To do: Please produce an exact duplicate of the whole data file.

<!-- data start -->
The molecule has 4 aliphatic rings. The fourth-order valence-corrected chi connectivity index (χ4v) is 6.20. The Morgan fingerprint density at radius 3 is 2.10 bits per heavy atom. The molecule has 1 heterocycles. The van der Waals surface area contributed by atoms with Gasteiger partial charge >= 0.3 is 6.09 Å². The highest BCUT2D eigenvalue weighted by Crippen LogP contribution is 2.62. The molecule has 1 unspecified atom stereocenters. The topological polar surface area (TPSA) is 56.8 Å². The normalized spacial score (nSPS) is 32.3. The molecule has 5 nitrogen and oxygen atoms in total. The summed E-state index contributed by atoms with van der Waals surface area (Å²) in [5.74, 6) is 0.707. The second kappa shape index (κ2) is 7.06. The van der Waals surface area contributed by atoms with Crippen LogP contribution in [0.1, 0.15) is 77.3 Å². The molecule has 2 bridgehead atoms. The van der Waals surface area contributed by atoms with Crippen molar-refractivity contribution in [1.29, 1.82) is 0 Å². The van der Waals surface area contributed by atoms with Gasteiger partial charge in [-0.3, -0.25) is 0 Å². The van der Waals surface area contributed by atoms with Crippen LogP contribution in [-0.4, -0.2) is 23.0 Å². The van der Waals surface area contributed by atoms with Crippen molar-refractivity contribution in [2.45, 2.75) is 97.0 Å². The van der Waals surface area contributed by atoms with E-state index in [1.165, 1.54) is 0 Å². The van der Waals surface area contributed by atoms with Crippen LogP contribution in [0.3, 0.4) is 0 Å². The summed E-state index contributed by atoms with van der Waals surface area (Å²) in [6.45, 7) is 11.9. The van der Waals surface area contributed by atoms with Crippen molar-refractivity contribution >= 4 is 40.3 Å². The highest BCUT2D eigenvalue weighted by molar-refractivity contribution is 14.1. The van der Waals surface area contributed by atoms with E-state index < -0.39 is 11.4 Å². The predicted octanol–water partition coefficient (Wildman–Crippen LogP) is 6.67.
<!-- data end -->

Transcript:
The molecule has 4 aliphatic rings. The fourth-order valence-corrected chi connectivity index (χ4v) is 6.20. The Morgan fingerprint density at radius 3 is 2.10 bits per heavy atom. The molecule has 1 heterocycles. The van der Waals surface area contributed by atoms with Gasteiger partial charge >= 0.3 is 6.09 Å². The highest BCUT2D eigenvalue weighted by Crippen LogP contribution is 2.62. The molecule has 1 unspecified atom stereocenters. The topological polar surface area (TPSA) is 56.8 Å². The normalized spacial score (nSPS) is 32.3. The molecule has 5 nitrogen and oxygen atoms in total. The summed E-state index contributed by atoms with van der Waals surface area (Å²) in [5.74, 6) is 0.707. The second kappa shape index (κ2) is 7.06. The van der Waals surface area contributed by atoms with Crippen LogP contribution in [0.1, 0.15) is 77.3 Å². The molecule has 2 bridgehead atoms. The van der Waals surface area contributed by atoms with Crippen molar-refractivity contribution in [1.29, 1.82) is 0 Å². The van der Waals surface area contributed by atoms with Gasteiger partial charge in [-0.3, -0.25) is 0 Å². The van der Waals surface area contributed by atoms with Crippen LogP contribution in [-0.4, -0.2) is 23.0 Å². The van der Waals surface area contributed by atoms with Crippen molar-refractivity contribution in [2.45, 2.75) is 97.0 Å². The van der Waals surface area contributed by atoms with E-state index in [1.165, 1.54) is 0 Å². The van der Waals surface area contributed by atoms with Crippen LogP contribution in [0.3, 0.4) is 0 Å². The summed E-state index contributed by atoms with van der Waals surface area (Å²) in [6.45, 7) is 11.9. The van der Waals surface area contributed by atoms with Crippen molar-refractivity contribution >= 4 is 40.3 Å². The highest BCUT2D eigenvalue weighted by molar-refractivity contribution is 14.1. The van der Waals surface area contributed by atoms with E-state index < -0.39 is 11.4 Å². The predicted octanol–water partition coefficient (Wildman–Crippen LogP) is 6.67.